If your goals include weight loss and the intensity of your workout is easy to moderate, you might not even need a post-workout snack. Remember, listen to your body!

Photo by Jenna Hamra from Pexels

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How to reduce muscle soreness

1. Roll and stretch it out.

Have you heard of foam rolling? It’s a technique used to help relieve muscle tension and tightness.6 Although more research is needed, one small study found that foam rolling for 20 minutes post-workout reduced DOMS in healthy individuals.7 “And don’t forget to stretch!” says Hughes. Regularly stretching pre- and post-workout can help improve your flexibility and range of motion in your joints, according to Harvard Health.8

 

Photo by Luis Quintero from Pexels

stretch-reduce-muscle-soreness

 

2. Try applying ice or heat.

Is ice or heat better for relieving muscle soreness? Research indicates that while they both can minimize muscle damage, ice might reduce muscle soreness more than heat.9 Both have different benefits: Ice can help reduce inflammation and heat can help increase blood flow to the affected area, potentially speeding up recovery.9

 

“Start with icing immediately after a workout if you’re sore,” suggests Hughes. If you’re still sore after a day or so that’s when a heat pack can be beneficial.

3. Get enough sleep.

Did you know that your body produces muscle-building hormones when you sleep?10 The National Sleep Foundation reports that when you sleep, blood flow increases to your muscles and aids in tissue repair and growth.10 If you’re skimping on shut-eye, your muscles might not be getting the adequate attention they need to recover. How much sleep do you need? Experts advise that adults try to get between 7-9 hours of rest a night.11

The bottom line

Now, the next time you find yourself wondering, “Should I work out if I’m sore?” you’ll have the tips and tools you need to decide.

“Taking time to rest and recover is important to avoid burnout and will help you maintain your fitness routine,” Hughes emphasizes.

 

Remember:

  • If you’re sore but can move without experiencing pain, exercising is probably fine.
  • As soon as you feel pain during a workout, you should stop or you could injure yourself.
  • The most important thing is to listen to your body!

 

Are you interested in learning how to create healthier habits? Jenny Craig can help. Learn more about our balanced meal plans starting as low as $12.99 a day.

 

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Sources:

[1] https://health.clevelandclinic.org/is-your-exercise-causing-good-or-bad-pain-how-to-tell/

[2] https://www.acsm.org/docs/default-source/files-for-resource-library/delayed-onset-muscle-soreness-(doms).pdf

[3] https://www.mayoclinic.org/healthy-lifestyle/fitness/in-depth/exercise/art-20045517

[4] https://www.ncbi.nlm.nih.gov/pmc/articles/PMC6019055/#:~:

[5] https://www.todaysdietitian.com/newarchives/110413p18.shtml

[6] https://www.acefitness.org/education-and-resources/professional/expert-articles/6575/6-benefits-of-using-foam-rollers/

[7] https://www.ncbi.nlm.nih.gov/pmc/articles/PMC4299735/

[8] https://www.health.harvard.edu/staying-healthy/the-importance-of-stretching

[9] https://journals.lww.com/nsca-jscr/fulltext/2015/11000/cold_vs__heat_after_exercise_is_there_a_clear.33.aspx

[10] https://www.sleep.org/articles/how-sleep-adds-muscle/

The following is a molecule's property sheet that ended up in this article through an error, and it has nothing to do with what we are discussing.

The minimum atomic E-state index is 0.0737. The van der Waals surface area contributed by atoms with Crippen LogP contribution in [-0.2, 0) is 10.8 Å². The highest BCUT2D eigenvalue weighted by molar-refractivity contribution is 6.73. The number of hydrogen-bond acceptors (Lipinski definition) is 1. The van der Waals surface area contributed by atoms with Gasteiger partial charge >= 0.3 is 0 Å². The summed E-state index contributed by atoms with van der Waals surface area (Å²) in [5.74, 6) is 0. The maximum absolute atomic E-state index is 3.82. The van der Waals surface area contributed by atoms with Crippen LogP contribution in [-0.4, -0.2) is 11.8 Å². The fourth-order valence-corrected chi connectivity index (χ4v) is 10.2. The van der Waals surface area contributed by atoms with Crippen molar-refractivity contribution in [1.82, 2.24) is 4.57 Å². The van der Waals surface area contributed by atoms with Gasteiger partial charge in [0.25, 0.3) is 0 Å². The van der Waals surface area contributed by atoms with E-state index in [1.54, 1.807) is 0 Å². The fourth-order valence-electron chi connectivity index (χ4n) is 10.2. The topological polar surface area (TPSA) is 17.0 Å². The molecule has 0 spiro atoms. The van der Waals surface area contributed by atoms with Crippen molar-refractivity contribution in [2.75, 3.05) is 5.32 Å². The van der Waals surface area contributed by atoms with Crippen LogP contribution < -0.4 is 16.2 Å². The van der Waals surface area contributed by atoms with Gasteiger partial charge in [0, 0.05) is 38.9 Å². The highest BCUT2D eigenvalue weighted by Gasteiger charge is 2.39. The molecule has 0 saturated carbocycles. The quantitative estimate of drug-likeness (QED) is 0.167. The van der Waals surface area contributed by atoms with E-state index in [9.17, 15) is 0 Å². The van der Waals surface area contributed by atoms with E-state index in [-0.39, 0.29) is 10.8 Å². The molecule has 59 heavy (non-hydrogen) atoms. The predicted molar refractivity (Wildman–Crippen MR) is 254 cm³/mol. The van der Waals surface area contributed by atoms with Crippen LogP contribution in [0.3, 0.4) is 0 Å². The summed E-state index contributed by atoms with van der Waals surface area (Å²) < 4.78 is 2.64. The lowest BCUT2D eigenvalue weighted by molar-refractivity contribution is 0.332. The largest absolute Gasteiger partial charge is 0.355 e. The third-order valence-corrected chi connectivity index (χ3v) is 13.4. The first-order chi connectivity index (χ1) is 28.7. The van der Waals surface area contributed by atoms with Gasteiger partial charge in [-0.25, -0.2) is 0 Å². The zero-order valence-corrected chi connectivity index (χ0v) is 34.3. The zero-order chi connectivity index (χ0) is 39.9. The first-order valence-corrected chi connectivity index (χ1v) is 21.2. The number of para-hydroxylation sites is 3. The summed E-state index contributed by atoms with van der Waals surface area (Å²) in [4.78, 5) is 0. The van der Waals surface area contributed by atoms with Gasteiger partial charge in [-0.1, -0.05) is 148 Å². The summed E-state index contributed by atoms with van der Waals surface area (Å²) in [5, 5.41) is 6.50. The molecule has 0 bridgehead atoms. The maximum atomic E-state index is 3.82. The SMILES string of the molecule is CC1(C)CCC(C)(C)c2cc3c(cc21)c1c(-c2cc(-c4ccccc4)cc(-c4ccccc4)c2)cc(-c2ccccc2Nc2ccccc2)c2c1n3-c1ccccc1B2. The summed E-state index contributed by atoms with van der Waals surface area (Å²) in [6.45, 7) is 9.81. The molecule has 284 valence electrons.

[11] https://www.sleepfoundation.org/articles/how-much-sleep-do-we-really-need

 

Elisa Hoffman

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Elisa is a content marketing manager for Jenny Craig with over ten years of experience working in the health and fitness industry. She loves sharing her passion for living a balanced and healthy lifestyle. An endurance sports enthusiast, she is usually swimming in the pool, biking along the coast highway or running by the beach in her free time. Elisa holds a Bachelor of Arts degree from California State University, Chico. 

 

Favorite healthy snack: mozzarella string cheese with a Pink Lady apple

 

 

 

Kira Hughes

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Kira is a weight loss coach for Jenny Craig and is also a certified personal trainer through ACE (American Council of Exercise). Sports have always been the driving force motivating Kira toward fitness and living a healthy lifestyle. Her inspiration for weightlifting began freshman year of high school when she was on the water polo and swim team. Learning to lift allowed her to realize the excitement that comes from strengthening oneself through weight training. In her free time Kira enjoys hiking, kickboxing, going to the beach, cooking, and traveling. Kira holds a Bachelor of Science degree with a double major in Nutrition Management and Sports Nutrition from California State University, Chico.

 

Favorite healthy snack: Hard boiled eggs and fruit  

 

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This article is based on scientific research and/or other scientific articles and was written by an experienced health and lifestyle contributor and reviewed by certified professionals. 

 

Our goal at Jenny Craig is to provide the most up-to-date and objective information on health-related topics, so our readers can make informed decisions based on factual content. All articles undergo an extensive review process, and depending on the topic, are reviewed by a Registered Dietitian Nutritionist (RDN) or Nutritionist, to ensure accuracy. 

 

This article contains trusted sources including scientific, peer-reviewed papers. All references are hyperlinked at the end of the article to take readers directly to the source. 

 

Edited by Elisa - Jenny Craig